A data product is an “architectural quantum”, according to this view. Such a product is the smallest unit of architecture that can function cohesively on its own. Each product for this reason includes its own code, data, metadata, and infrastructure.
An overarching goal of a data mesh platform composed of these domain-specific quanta is scalable self-service analytics. Each platform contains three planes: one for infrastructure provisioning, a second for developer experience, and a third for supervision. In addition to the supervision plane in each platform. Thoughtworks also envisions an elaborate federated governance umbrella to institute and manage policies across platforms.
The data mesh concept is still in its early stages. Enterprises who’ve explored data meshes say that a data mesh is not a destination, but a journey. Much of the initial effort goes into finding, determining the best use of, and allocating the resources a data mesh demands. Tareq Abedrabbo, Principal Core Data Engineer at trading platform provider CMC Markets when interviewed by InfoQ described the data discovery challenges CMC faced for its data mesh. For example, the concept anticipated decentralized data, but query methods such as SQL require centralization.
The term knowledge graph started to gain popularity ever since Google coined the term in 2012. Over the course of the past decade, more than 90 percent of the world’s tech sector giants have built and used knowledge graphs. Leaders in pharma, government, financial services, manufacturing, and online retail all use knowledge graphs.
The classic and most prominent implementations of knowledge graphs use evolutions of the semantic web stack, which has developed and matured over two decades. Tim Berners-Lee’s original inspiration for semantic web was a “web of data”, with content, ontologies, and relational data all described in the same entity + relationship or subject-predicate-object articulated manner.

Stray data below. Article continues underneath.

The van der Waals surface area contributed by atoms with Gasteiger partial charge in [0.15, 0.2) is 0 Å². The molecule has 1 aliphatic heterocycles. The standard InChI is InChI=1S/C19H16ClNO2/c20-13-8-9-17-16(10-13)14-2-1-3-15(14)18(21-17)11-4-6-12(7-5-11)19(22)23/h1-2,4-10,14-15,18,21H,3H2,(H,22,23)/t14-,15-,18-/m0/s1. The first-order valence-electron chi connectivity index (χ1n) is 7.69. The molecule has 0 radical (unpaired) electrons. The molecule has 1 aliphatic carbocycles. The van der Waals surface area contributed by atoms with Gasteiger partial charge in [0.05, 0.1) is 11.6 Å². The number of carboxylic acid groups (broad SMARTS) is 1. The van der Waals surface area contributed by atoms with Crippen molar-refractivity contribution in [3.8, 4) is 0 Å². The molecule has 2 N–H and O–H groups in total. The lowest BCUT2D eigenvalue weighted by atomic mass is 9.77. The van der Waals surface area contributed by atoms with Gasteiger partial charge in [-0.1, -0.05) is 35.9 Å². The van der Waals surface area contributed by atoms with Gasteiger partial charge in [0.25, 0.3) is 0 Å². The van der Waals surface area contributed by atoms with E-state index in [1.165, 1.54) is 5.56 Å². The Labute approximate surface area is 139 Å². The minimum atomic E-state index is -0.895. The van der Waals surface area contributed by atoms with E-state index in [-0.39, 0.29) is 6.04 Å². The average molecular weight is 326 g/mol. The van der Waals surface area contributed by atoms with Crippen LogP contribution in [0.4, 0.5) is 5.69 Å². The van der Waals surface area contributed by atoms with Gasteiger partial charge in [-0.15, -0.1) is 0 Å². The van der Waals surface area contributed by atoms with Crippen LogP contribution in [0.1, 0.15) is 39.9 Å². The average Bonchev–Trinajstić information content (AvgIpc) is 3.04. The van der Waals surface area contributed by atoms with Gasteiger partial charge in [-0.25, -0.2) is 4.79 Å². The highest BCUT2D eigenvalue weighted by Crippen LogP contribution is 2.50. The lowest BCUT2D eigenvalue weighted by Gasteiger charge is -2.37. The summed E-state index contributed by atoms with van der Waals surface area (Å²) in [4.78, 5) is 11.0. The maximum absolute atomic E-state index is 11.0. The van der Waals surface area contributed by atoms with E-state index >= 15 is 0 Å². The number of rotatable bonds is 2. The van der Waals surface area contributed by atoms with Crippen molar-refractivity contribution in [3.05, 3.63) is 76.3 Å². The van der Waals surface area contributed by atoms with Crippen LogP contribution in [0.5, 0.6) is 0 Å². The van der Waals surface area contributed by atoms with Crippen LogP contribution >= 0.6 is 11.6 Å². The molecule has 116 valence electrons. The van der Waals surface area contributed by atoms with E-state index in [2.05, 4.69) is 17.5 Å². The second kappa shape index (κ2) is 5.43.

There are many other conceptualizations of knowledge graphs, too many to list in a short blog post. Quite a few of these alternatives envision full automation via standalone statistical NLP and related methods that haven’t been proven to stand on their own.
The main difference between the three approaches I’ve described above has to do with the origins and objectives of each approach:
A Google Trends analysis of search popularity for the three terms over the past year ranks knowledge graphs first, data meshes second, and data fabrics third.
None of these approaches is easy to adopt. A data fabric involves the least organizational change and offers the least bang for the buck. A data mesh gives the most consideration to developers and the way they currently work. Knowledge graphs have their heritage in knowledge representation and logic programming, not the most familiar topics to traditional IT staff.
The KM shop in an enterprise would offer as many in-house skills as the IT engineering staff when it comes to talent. Graphs require more of the art of persuasion and the ability to find a receptive audience with the budget to risk, but the benefits of a solid implementation can be substantial. Much depends on cultivating an appreciation of these benefits and a nuanced understanding of them.